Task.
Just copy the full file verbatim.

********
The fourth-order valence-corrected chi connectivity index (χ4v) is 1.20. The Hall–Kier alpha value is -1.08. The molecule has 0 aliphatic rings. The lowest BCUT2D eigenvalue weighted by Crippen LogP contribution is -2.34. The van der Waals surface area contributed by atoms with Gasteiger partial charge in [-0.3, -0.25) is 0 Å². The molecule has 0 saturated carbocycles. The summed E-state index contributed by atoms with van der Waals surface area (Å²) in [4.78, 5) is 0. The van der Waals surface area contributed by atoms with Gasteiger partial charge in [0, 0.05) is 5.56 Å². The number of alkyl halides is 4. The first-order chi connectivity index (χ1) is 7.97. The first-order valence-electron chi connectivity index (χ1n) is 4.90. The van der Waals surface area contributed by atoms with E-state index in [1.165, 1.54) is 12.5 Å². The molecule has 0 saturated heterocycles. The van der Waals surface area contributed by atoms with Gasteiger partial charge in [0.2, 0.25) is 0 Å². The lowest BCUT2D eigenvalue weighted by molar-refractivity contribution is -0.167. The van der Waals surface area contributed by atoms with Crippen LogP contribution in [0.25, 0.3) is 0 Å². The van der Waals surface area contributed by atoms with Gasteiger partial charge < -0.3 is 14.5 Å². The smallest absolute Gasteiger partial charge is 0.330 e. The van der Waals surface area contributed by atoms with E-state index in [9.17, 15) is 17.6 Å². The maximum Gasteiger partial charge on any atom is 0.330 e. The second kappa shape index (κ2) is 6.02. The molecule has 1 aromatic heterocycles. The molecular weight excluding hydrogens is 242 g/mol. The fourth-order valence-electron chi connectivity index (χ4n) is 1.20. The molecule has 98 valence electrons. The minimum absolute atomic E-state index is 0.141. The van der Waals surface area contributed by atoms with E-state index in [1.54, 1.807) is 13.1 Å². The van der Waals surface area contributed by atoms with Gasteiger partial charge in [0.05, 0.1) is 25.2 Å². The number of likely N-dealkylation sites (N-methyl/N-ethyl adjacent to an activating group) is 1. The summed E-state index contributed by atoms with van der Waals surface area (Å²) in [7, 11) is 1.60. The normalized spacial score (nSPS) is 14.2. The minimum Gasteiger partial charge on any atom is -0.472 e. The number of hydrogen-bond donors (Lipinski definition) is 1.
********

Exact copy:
The fourth-order valence-corrected chi connectivity index (χ4v) is 1.20. The Hall–Kier alpha value is -1.08. The molecule has 0 aliphatic rings. The lowest BCUT2D eigenvalue weighted by Crippen LogP contribution is -2.34. The van der Waals surface area contributed by atoms with Gasteiger partial charge in [-0.3, -0.25) is 0 Å². The molecule has 0 saturated carbocycles. The summed E-state index contributed by atoms with van der Waals surface area (Å²) in [4.78, 5) is 0. The van der Waals surface area contributed by atoms with Gasteiger partial charge in [0, 0.05) is 5.56 Å². The number of alkyl halides is 4. The first-order chi connectivity index (χ1) is 7.97. The first-order valence-electron chi connectivity index (χ1n) is 4.90. The van der Waals surface area contributed by atoms with E-state index in [1.165, 1.54) is 12.5 Å². The molecule has 0 saturated heterocycles. The van der Waals surface area contributed by atoms with Gasteiger partial charge in [0.2, 0.25) is 0 Å². The lowest BCUT2D eigenvalue weighted by molar-refractivity contribution is -0.167. The van der Waals surface area contributed by atoms with Crippen LogP contribution in [0.25, 0.3) is 0 Å². The van der Waals surface area contributed by atoms with Gasteiger partial charge < -0.3 is 14.5 Å². The smallest absolute Gasteiger partial charge is 0.330 e. The van der Waals surface area contributed by atoms with E-state index in [9.17, 15) is 17.6 Å². The maximum Gasteiger partial charge on any atom is 0.330 e. The second kappa shape index (κ2) is 6.02. The molecule has 1 aromatic heterocycles. The molecular weight excluding hydrogens is 242 g/mol. The fourth-order valence-electron chi connectivity index (χ4n) is 1.20. The molecule has 98 valence electrons. The minimum absolute atomic E-state index is 0.141. The van der Waals surface area contributed by atoms with E-state index in [1.54, 1.807) is 13.1 Å². The van der Waals surface area contributed by atoms with Gasteiger partial charge in [0.05, 0.1) is 25.2 Å². The number of likely N-dealkylation sites (N-methyl/N-ethyl adjacent to an activating group) is 1. The summed E-state index contributed by atoms with van der Waals surface area (Å²) in [7, 11) is 1.60. The normalized spacial score (nSPS) is 14.2. The minimum Gasteiger partial charge on any atom is -0.472 e. The number of hydrogen-bond donors (Lipinski definition) is 1.